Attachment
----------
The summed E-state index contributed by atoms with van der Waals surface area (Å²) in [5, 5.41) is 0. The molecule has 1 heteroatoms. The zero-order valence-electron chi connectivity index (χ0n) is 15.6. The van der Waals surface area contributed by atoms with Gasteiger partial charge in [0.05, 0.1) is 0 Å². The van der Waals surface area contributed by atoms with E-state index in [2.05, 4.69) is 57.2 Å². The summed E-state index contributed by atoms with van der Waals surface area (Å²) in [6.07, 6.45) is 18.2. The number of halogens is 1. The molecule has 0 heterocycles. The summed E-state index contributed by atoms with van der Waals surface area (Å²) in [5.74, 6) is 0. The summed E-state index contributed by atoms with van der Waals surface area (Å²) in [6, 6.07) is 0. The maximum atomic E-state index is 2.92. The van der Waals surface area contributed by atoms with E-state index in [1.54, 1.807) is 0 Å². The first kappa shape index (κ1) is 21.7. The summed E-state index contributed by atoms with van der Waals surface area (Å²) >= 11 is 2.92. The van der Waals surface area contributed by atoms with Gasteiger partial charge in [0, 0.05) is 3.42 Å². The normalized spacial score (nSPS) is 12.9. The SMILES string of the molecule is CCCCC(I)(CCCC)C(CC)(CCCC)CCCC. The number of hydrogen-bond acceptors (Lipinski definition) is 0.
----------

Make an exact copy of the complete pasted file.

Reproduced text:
The summed E-state index contributed by atoms with van der Waals surface area (Å²) in [5, 5.41) is 0. The molecule has 1 heteroatoms. The zero-order valence-electron chi connectivity index (χ0n) is 15.6. The van der Waals surface area contributed by atoms with Gasteiger partial charge in [0.05, 0.1) is 0 Å². The van der Waals surface area contributed by atoms with E-state index in [2.05, 4.69) is 57.2 Å². The summed E-state index contributed by atoms with van der Waals surface area (Å²) in [6.07, 6.45) is 18.2. The number of halogens is 1. The molecule has 0 heterocycles. The summed E-state index contributed by atoms with van der Waals surface area (Å²) in [5.74, 6) is 0. The summed E-state index contributed by atoms with van der Waals surface area (Å²) in [6, 6.07) is 0. The maximum atomic E-state index is 2.92. The van der Waals surface area contributed by atoms with E-state index in [1.54, 1.807) is 0 Å². The first kappa shape index (κ1) is 21.7. The summed E-state index contributed by atoms with van der Waals surface area (Å²) >= 11 is 2.92. The van der Waals surface area contributed by atoms with Gasteiger partial charge in [0, 0.05) is 3.42 Å². The normalized spacial score (nSPS) is 12.9. The SMILES string of the molecule is CCCCC(I)(CCCC)C(CC)(CCCC)CCCC. The number of hydrogen-bond acceptors (Lipinski definition) is 0.